# Mr Rayon's easy probability questions

• Sep 10th 2010, 10:17 AM
Mr Rayon
Mr Rayon's easy probability questions
If $\displaystyle Pr(A)= 0.6$, $\displaystyle Pr(B)= 0.5$ and $\displaystyle Pr({A}\cap B') = 0.36$, find:

a) $\displaystyle Pr({A}'\cup B)$
b) $\displaystyle Pr(A\mid {B}')$
c) $\displaystyle Pr(B\mid{A}')$

As you guys may notice, I have trouble figuring these types of questions out if one of the probability sets is a A' and the other is B or when one is B' and the other is A'. It's SO confusing. I just don't see the logic. Would anybody be able to draw some venn diagrams for me to help me understand this basic concept? I'm really embarrassed to ask this question in school because I'm afraid it's too basic.

Anyway, any help would be appreciated dearly!
• Sep 10th 2010, 10:24 AM
Plato
$\displaystyle P(A')=1-P(A)~\&~P(B')=1-P(B)$

$\displaystyle P(A)=P(A\cap B)+P(A\cap B')$

$\displaystyle P(B)=P(A\cap B)+P(A'\cap B)$

$\displaystyle P(A|B')=\dfrac{P(A\cap B')}{P(B')}$
• Sep 10th 2010, 10:41 AM
Mr Rayon
Quote:

Originally Posted by Plato
$\displaystyle P(A)=P(A\cap B)+P(A\cap B')$

$\displaystyle P(B)=P(A\cap B)+P(A'\cap B)$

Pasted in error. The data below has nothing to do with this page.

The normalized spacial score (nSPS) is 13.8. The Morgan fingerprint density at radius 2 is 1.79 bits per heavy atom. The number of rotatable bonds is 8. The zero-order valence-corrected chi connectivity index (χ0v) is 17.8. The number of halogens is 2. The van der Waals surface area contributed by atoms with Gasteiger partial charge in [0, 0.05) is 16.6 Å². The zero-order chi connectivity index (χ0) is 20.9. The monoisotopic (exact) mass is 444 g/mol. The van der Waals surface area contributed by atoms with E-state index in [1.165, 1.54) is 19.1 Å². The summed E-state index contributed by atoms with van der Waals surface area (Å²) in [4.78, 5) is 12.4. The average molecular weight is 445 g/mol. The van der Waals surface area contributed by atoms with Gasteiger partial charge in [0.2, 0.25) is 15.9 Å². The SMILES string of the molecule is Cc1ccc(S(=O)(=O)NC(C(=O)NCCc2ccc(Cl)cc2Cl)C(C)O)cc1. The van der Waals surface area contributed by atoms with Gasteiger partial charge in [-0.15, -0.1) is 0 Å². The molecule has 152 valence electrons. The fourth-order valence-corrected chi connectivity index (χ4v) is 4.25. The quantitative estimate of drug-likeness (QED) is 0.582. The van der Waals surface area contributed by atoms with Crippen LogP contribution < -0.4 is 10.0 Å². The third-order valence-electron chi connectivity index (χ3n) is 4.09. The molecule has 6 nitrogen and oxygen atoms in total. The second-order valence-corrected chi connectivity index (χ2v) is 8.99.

$\displaystyle P(A|B')=\dfrac{P(A\cap B')}{P(B')}$

I don't understand what these mean conceptually. I just don't see the logic. For example for finding Pr(A) and Pr(B) do the B and the B' cancel each other out somehow for getting Pr(A)? Could somebody draw venn diagrams because I cannot visually imagine these even though I roughly know what the textbook definition of them is asking me.
• Sep 10th 2010, 10:47 AM
Plato
I really think the sort of help that you require is beyond what you can reasonably expect to get from a site such as this one.
You need to sit down with a live tutor.
• Sep 10th 2010, 02:07 PM
mr fantastic
Quote:

Originally Posted by Mr Rayon
If $\displaystyle Pr(A)= 0.6$, $\displaystyle Pr(B)= 0.5$ and $\displaystyle Pr({A}\cap B') = 0.36$, find:

a) $\displaystyle Pr({A}'\cup B)$
b) $\displaystyle Pr(A\mid {B}')$
c) $\displaystyle Pr(B\mid{A}')$

As you guys may notice, I have trouble figuring these types of questions out if one of the probability sets is a A' and the other is B or when one is B' and the other is A'. It's SO confusing. I just don't see the logic. Would anybody be able to draw some venn diagrams for me to help me understand this basic concept? I'm really embarrassed to ask this question in school because I'm afraid it's too basic.

Anyway, any help would be appreciated dearly!

Draw a Karnaugh table that represents the given information:

$\displaystyle \begin{tabular}{l | c | c | c} & A & A' & \\ \hline B & & & 0.5 \\ B' & 0.36 & & \\ \hline & 0.6 & & 1 \\ \end{tabular}$

Fill in the gaps.

Read off the required probabilities. I will give the answer to (c) (which of course relies on you having filled in the gaps):

0.26/0.4 = 26/40 = 13/20 = 0.65.

You should be able to see where this has come from.